J. A. Cooley Museum
The J.A. Cooley Museum is located in North Park, one of the older communities of San Diego. Here on display are featured 15 cars from 1886 through 1933 and 25 categories of antiques represented by collections such as model trains, cast iron toys, spittoons, tools, cuckoo clocks, license plates, World War I posters, phonographs, typewriters, and cameras.
The visitor to this museum is treated to a personal tour by curator, owner, collector, Jim Cooley. The museum features "primitive" cars which he defines as cars which have "one or two cylinders" and represent the development of the automobile. The majority of these cars are unrestored and chances are you wont see them anywhere else.
The cars are shown in static displays and arranged in chronological order. The first car is the three-wheeled 1886 Benz which has a one cylinder 3/4 horsepower engine. Next is an 1895 Benz Velo which is credited as the first mass-produced car in the world. One of the most interesting cars to me was the 1899 Mobile Steamer which was built under the Stanley patent which was then sold back to Stanley in 1900.
Visitors will enjoy the 1904 Cadillac, Model B, designed by Henry Leland and the very first car to boast interchangeable parts.
The 1907 Brush was the first to use coil springs and the first to use a counterbalanced crankshaft. Of further interest to me was the wooden front axle. According to Mr. Cooley, this axle was "made of hickory and lasted 10 times longer than the metal axles of the day".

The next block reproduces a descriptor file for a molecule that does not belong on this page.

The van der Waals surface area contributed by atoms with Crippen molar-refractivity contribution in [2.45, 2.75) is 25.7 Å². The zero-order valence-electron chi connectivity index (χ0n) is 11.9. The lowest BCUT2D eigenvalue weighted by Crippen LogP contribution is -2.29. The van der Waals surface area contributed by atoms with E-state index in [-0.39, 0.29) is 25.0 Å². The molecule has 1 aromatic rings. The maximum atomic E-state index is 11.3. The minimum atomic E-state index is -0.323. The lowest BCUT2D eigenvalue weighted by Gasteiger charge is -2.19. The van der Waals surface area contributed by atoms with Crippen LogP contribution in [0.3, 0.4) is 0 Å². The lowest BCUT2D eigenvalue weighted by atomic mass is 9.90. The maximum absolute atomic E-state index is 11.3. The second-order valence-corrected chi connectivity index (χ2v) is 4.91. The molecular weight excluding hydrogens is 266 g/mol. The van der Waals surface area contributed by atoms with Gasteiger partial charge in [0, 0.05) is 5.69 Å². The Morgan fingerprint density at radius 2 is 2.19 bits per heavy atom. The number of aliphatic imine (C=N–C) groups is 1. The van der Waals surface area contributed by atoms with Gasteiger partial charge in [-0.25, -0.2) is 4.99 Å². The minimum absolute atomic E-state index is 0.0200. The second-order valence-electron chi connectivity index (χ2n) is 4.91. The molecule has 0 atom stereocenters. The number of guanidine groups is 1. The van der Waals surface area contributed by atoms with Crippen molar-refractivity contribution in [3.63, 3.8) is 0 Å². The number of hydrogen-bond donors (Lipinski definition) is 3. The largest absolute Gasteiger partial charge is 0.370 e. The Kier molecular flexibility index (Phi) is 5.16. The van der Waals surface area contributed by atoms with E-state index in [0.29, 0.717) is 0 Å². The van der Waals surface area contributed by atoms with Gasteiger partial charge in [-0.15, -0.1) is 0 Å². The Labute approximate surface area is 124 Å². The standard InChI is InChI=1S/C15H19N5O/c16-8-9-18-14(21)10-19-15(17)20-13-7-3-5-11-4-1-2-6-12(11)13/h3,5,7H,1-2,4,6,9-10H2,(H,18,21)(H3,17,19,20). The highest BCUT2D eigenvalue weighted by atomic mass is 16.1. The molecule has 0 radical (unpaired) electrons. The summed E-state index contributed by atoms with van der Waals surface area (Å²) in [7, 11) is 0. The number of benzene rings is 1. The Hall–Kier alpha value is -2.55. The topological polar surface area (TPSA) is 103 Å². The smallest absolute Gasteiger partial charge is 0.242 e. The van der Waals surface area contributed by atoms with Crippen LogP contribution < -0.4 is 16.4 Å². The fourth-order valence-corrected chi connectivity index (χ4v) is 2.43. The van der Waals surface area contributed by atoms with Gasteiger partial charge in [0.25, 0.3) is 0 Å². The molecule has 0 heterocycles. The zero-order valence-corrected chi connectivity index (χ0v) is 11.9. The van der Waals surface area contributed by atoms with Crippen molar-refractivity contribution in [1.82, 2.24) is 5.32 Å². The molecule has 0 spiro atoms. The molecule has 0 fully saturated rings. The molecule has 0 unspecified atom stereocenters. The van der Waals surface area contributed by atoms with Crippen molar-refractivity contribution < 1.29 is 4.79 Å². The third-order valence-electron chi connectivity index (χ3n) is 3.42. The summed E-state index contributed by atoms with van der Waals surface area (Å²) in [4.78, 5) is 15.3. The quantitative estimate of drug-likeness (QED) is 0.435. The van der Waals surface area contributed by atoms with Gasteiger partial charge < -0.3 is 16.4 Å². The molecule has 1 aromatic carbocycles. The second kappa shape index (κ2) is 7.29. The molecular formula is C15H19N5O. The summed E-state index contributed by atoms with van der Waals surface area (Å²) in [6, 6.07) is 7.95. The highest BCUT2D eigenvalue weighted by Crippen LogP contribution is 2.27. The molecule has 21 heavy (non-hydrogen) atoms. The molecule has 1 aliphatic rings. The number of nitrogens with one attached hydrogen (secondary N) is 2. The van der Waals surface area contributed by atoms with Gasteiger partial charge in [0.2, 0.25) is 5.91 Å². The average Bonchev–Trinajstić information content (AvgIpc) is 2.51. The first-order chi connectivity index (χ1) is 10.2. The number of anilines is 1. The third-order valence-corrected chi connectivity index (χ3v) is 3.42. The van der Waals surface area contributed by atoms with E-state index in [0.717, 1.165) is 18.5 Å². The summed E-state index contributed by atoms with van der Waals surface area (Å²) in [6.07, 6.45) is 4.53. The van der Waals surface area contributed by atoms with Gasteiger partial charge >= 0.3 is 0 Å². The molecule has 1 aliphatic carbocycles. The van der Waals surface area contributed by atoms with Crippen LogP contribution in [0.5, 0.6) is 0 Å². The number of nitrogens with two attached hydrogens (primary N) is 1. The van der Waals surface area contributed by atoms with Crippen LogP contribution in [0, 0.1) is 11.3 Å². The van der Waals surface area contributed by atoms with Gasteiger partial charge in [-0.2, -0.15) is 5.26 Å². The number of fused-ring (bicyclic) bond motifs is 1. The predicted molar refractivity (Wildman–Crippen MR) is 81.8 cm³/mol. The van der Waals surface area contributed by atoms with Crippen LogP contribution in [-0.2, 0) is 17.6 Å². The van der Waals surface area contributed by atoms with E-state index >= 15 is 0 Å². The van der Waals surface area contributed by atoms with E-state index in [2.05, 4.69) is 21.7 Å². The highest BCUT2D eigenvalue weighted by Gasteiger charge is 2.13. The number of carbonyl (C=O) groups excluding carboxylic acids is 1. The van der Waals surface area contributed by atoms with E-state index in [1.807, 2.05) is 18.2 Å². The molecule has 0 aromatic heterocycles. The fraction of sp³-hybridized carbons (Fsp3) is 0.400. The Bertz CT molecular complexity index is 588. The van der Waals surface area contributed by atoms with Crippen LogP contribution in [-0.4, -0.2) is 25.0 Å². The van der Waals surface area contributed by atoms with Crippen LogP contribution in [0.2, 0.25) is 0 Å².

Some of these cars are the oldest models remaining in existence. For example, the 1907 International (Harvester) was the 14th made and featured a removable back seat so farmers could haul hay. The massive 1918 Chevrolet Model F-40 was built to compete with Buick and Cadillac and is acknowledged by Chevrolet as the oldest Chevrolet sedan in the world.
A strange counterpoint to these old cars is the Buick XP 2000 concept car. On permanent display at the Cooley Museum, this car represents the future of the automobile with capabilities for video conferencing, hands-off driving, and speeds of up to 210 mph. Be sure to watch the amazing video.
While there are no MGs in the Cooley Museum (and the M-Type is beginning to seem really new and powerful), of great interest to the vintage MG owner would be the complete collection of every license plate California produced from 1914 through 1991. Whether to settle a bet or to confirm color and shading on the proper plate for you vintage MG, this is the collection to see.
The J.A. Cooley Museum is the best $2.00 value available anywhere. Before you leave, be sure to ask Mr. Cooley to play one of the Edison Victrolas and the Nickelodeon (no, not the TV station). Youll get a real perspective on what things might have been like back when these "primitive" cars were new.
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